The internet is a fickle place, and so many thoughts pushed out into the nebulous web clouds just fade into oblivion, with nary an eyeball pausing for review. In fact, welcome to the world of 95 percent of all Twitter accounts.
Well, it may be because the author, Jose Moran, is an employee of Tesla’s and his blog post, titled “Time for Tesla to Listen,” was a veritable laundry list of complaints about the working conditions at the California factory of the electric vehicle maker.
Moran hits hard right off the bat, and in the opening paragraph of his diatribe he describes working for Tesla as “like working for a company of the future under working conditions of the past.” Among the accusations, he describes a work environment where overtime is mandatory and preventable injuries are rampant, with workers afraid to report injuries for fear of backlash. Additionally, he claims the compensation for employees is way out of line for the cost of living in the Bay area, saying many colleagues are commuting up to two hours because they can’t afford to live closer.
But Moran doesn’t just complain. He talks about his loyalty to company and his job, saying he doesn’t want to leave he just wants things to be better. His suggestion? Workers form a union, something he says they’ve already been deliberating, with the help of the UAW.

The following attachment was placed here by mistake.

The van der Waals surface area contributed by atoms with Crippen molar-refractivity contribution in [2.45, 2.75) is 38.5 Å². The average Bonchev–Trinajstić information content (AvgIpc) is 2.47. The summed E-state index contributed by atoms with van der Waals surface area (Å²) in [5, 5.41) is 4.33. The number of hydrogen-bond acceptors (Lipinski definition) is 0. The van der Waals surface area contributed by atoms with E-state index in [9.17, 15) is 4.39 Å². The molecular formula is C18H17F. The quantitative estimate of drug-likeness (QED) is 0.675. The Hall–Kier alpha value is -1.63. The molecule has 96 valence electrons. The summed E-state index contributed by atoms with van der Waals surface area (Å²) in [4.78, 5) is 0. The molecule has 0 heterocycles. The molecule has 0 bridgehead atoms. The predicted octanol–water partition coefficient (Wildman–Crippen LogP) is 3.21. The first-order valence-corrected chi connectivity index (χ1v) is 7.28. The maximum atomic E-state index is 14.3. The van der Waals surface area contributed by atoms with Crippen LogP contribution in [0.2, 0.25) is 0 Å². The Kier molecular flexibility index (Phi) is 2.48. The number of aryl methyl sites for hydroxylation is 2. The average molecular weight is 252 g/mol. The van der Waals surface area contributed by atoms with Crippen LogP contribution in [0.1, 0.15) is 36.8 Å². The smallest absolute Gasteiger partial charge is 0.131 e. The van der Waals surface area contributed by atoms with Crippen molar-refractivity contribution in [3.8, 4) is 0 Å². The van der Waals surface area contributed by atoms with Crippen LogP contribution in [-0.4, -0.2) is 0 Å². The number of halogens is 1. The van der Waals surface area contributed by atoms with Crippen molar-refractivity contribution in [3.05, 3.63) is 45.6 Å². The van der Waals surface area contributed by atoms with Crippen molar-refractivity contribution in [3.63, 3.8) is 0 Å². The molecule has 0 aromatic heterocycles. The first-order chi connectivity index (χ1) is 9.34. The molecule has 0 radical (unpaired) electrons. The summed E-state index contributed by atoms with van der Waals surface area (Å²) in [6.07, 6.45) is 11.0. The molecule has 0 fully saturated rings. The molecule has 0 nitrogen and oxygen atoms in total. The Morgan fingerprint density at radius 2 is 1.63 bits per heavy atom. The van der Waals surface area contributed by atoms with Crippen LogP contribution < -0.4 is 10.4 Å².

Now I get why Elon Musk read your blog, and here’s where it gets a little interesting. Musk weighed in on these accusations to Gizmodo, calling the attack “morally outrageous” and defending the mandatory overtime as temporary and solely to make up short term production stoppages.
But then he goes on to allege that the author of the blog post maybe doesn’t even work for Tesla. Huh? Well, Musk seems to have reason to believe that Moran was actually paid by the UAW to join Tesla and agitate for a union.
Gizmodo even lends a little credence to this theory, reporting that they were unable to find anyone by the name of Jose Moran currently working for Tesla on any social media besides Medium, other than a LinkedIn profile that appeared to be brand new.
But whether or not this author truly exists may not matter in the long run. If the majority of Tesla’s production workers want to attempt to unionize, then they have the right to give it a go. Either way, worker unrest of any kind could easily derail the ambitious production goals that Tesla’s founder has laid out to its shareholders.
I’m Anna Wells, and this is IEN Now.